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ASIAN LANGUAGE AND CULTURE: IMPLICATIONS FOR ASSESSMENT AND INTERVENTION. I. INTRODUCTION AND BACKGROUND**. ORIGINS: East Asia (Japan, Korea, China) Southeast Asia (Philippines, Laos, Cambodia, Thailand, Indonesia, Singapore, Burma, Vietnam, Malaysia)

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slide2

I. INTRODUCTION AND BACKGROUND**

  • ORIGINS:
  • East Asia (Japan, Korea, China)
  • Southeast Asia (Philippines, Laos, Cambodia, Thailand, Indonesia, Singapore, Burma, Vietnam, Malaysia)
  • South Asia (Pakistan, India, Sri Lanka)
  • KEY RELIGIONS: Buddhism, Taoism, Confucianism
between the years 2000 2010
Between the years 2000-2010: **
  • 46% growth in the U.S. Asian population—more than any other racial group
  • Chinese largest, Filipinos second largest
  • Among Asian children and youth, more than 80% are children of immigrants
overall average income level in u s
Overall average income level in U.S.**
  • Is highest for Asians
  • Asian Indians 2011 median income = $92,418
one problem for asians
One problem for Asians…**
  • “model minority”
  • Needs may go unrecognized, unmet
ii contrastng beliefs values and practices
II. CONTRASTNG BELIEFS, VALUES, AND PRACTICES**

TRADITIONAL ASIAN MAINSTREAM

Fatalism Personal control over envt., one’s fate

Tradition, living with Change, future

the past orientation

slide9

TRADITIONAL ASIAN MAINSTREAM**

Group welfare Self actualization,

privacy

Mutual interdependence Independence, indiv. autonomy

Hierarchy, rigid role status Equality, status determined by achievement

Conformity Challenge authority

iii customs courtesies values
III. CUSTOMS, COURTESIES, VALUES**
  • A. Customs and Courtesies
  • Hospitality
  • Modesty, humility
  • Respect for elders, teachers, authority figures
b communication styles
B. Communication Styles**
  • Formal rules of communication propriety based on relative status of interlocutors
  • May be considered appropriate to ask personal questions
  • Indirectness often the norm re: touchy subjects
  • Some Asians may smile or laugh when embarrassed or angry
iv health care and disabilities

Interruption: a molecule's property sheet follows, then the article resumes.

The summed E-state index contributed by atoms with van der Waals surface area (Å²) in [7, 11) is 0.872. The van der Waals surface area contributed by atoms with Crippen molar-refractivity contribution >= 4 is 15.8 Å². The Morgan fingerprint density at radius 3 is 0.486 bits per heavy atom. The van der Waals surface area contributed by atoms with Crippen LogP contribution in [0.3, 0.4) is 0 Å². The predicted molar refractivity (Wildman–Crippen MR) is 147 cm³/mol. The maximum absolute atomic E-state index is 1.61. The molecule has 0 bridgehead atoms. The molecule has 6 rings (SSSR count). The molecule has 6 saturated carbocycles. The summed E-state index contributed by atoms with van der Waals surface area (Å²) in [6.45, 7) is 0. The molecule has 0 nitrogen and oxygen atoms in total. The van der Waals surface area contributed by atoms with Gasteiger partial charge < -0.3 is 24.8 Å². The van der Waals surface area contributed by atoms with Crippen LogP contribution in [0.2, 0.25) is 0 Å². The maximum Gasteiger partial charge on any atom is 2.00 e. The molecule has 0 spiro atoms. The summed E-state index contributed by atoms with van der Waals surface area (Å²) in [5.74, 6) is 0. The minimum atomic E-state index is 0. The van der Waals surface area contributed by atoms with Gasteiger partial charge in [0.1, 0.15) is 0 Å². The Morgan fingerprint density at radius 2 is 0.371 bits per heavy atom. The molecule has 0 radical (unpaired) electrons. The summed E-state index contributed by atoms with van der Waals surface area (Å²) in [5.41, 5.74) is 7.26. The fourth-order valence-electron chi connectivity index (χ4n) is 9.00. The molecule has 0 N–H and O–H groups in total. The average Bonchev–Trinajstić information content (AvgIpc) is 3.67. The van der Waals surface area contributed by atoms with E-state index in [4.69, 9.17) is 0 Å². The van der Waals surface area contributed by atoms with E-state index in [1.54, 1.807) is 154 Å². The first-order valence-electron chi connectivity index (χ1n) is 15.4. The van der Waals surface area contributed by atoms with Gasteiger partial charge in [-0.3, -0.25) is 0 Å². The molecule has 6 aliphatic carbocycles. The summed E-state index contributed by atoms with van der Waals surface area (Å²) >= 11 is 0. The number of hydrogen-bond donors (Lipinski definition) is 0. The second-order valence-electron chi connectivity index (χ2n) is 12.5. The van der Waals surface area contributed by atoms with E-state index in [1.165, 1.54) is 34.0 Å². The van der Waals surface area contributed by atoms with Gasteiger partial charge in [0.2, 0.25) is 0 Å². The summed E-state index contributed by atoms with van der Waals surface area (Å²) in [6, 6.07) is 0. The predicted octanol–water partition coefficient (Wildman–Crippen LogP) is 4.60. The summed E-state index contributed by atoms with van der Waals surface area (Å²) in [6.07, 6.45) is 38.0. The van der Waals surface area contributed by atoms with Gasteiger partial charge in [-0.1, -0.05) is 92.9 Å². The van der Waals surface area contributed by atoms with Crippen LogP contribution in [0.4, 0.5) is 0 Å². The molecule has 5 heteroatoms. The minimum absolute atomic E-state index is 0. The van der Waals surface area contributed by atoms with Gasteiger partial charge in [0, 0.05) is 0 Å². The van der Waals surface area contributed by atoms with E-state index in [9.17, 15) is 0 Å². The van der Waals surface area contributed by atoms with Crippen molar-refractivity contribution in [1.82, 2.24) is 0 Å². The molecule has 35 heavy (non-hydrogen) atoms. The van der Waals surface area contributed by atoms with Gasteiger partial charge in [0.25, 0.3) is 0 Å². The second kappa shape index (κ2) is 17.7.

IV. HEALTH CARE AND DISABILITIES**

Visible vs. invisible disabilities

Disabilities fate, karma, sins committed by ancestors

Families may be ashamed to bring a child for help if his/her disability represents sins committed by parents/ancestors

as slps
As SLPs…**
  • We may have trouble getting families to acknowledge disabilities and sign IEPs for special education services
  • What can we do when this happens?
v asian education
V. ASIAN EDUCATION**
  • Hugely valued
  • In 2011, 50% of Asians 25 yrs. and older had a Bachelor’s degree or higher compared with 28.5% of all Americans
  • Asian children attend preschool at a higher rate than other groups
in most asian countries there is
In most Asian countries, there is:**
  • Great respect for teachers
  • Heavy reliance on rote learning, memorization
  • Teachers are very authoritarian
  • Class is formal; teachers lecture
  • Teachers don’t admit mistakes
differences asian and american schools stevenson compared beijing chicago
Differences--Asian and American Schools (Stevenson—compared Beijing & Chicago)
abboud kim 2007 cited in text
Abboud & Kim 2007 (cited in text):**
  • Role of Asian children in families: 1) respect elders and obey parents, 2) work hard and do well in school to secure a bright future
  • Many Asian parents work hard all day and morph into educators at night—that is their role
  • Asian parents put academics first, while other parents often put sports/athletics first; kids are too tired to study
vi asian language considerations
VI. ASIAN LANGUAGE CONSIDERATIONS**
  • Introduction

Many languages have numerous dialects

some languages are tonal
Some Languages are Tonal**
  • Khmer, Japanese, Korean not tonal languages
  • Vietnamese, Chinese, Laotian are tonal; each tone represents a meaning change
  • Vietnamese has 6 tones, for example
please know in detail
Please know in detail…
  • The charts on pp.
  • The chart on p. is not on the test 
for example in singapore people speak don t need to memo each lang for exam
For example, in Singapore, people speak: (don’t need to memo each lang. for exam)**
  • Bengali
  • Chinese Malay
  • East Punjabi Sindhi
  • English Teluga
  • Hindi Thai
  • Japanese Korean
  • Java
vii implications for professionals
VII. IMPLICATIONS FOR PROFESSIONALS**
  • We may need to address the husband first because the wife is subordinate
  • It may be disgraceful for the family to admit to or discuss a child’s disability; entire family lineage disgraced—intervention may be rejected
  • Some families do not believe that it is important to talk with young children and babies; may not be open to early intervention
slide30
Narrative skills strong predictors of later language outcomes

This study attempted to create some norms for evaluating narrative skills of Cantonese-speaking children

Studied typically-developing subjects and those with specific language impairment (SLI)

To, Stokes, Cheung, & T’sou (June 2010 Journal of Speech, Language, and Hearing Research) Narrative assessment for Cantonese-speaking children.**

so we know that
So we know that…**
  • Assessment of children’s narrative skills is very promising  differentiating lang. difference from LI
it is important for us to understand filipinos
It is important for us to understand Filipinos…**

In 2000, there were 24,516 Filipinos in Sacramento County

  • In 2012, this had increased to 41,455 (69% increase)
former students from this class
Former students from this class:
  • Filipinos predominantly Roman Catholic—enlist help of priest, church members
  • Family--huge sacrifices to come to U.S. for a better life for Ch
  • 150 dialects
i have found that asians
I have found that Asians…**
  • Are generally terrific to work with
  • Very appreciative
  • If they understand WHY, they will do carry over